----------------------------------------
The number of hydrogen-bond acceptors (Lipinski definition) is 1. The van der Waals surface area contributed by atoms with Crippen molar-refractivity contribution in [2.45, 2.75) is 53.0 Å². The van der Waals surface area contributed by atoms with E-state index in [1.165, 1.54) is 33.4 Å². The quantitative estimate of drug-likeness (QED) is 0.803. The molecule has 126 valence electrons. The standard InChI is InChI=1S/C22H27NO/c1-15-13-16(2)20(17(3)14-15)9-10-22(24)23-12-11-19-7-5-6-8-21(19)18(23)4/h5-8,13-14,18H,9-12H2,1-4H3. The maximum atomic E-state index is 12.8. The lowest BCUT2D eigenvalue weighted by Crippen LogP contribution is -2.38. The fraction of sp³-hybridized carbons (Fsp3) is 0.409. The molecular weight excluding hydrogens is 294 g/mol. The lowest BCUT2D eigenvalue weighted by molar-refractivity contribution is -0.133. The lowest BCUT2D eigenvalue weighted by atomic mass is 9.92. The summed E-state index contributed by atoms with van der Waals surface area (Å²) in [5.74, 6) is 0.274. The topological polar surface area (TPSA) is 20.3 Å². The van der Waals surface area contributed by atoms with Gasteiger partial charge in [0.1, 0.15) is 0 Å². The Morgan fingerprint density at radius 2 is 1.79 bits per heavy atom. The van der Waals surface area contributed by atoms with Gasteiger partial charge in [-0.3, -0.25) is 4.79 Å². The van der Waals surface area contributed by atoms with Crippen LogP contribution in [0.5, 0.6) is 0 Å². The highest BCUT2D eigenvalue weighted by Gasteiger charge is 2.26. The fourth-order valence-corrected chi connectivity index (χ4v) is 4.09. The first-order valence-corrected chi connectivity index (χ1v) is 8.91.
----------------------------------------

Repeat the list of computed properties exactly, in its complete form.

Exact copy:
The number of hydrogen-bond acceptors (Lipinski definition) is 1. The van der Waals surface area contributed by atoms with Crippen molar-refractivity contribution in [2.45, 2.75) is 53.0 Å². The van der Waals surface area contributed by atoms with E-state index in [1.165, 1.54) is 33.4 Å². The quantitative estimate of drug-likeness (QED) is 0.803. The molecule has 126 valence electrons. The standard InChI is InChI=1S/C22H27NO/c1-15-13-16(2)20(17(3)14-15)9-10-22(24)23-12-11-19-7-5-6-8-21(19)18(23)4/h5-8,13-14,18H,9-12H2,1-4H3. The maximum atomic E-state index is 12.8. The lowest BCUT2D eigenvalue weighted by Crippen LogP contribution is -2.38. The fraction of sp³-hybridized carbons (Fsp3) is 0.409. The molecular weight excluding hydrogens is 294 g/mol. The lowest BCUT2D eigenvalue weighted by molar-refractivity contribution is -0.133. The lowest BCUT2D eigenvalue weighted by atomic mass is 9.92. The summed E-state index contributed by atoms with van der Waals surface area (Å²) in [5.74, 6) is 0.274. The topological polar surface area (TPSA) is 20.3 Å². The van der Waals surface area contributed by atoms with Gasteiger partial charge in [0.1, 0.15) is 0 Å². The Morgan fingerprint density at radius 2 is 1.79 bits per heavy atom. The van der Waals surface area contributed by atoms with Gasteiger partial charge in [-0.3, -0.25) is 4.79 Å². The van der Waals surface area contributed by atoms with Crippen LogP contribution in [0.5, 0.6) is 0 Å². The highest BCUT2D eigenvalue weighted by Gasteiger charge is 2.26. The fourth-order valence-corrected chi connectivity index (χ4v) is 4.09. The first-order valence-corrected chi connectivity index (χ1v) is 8.91.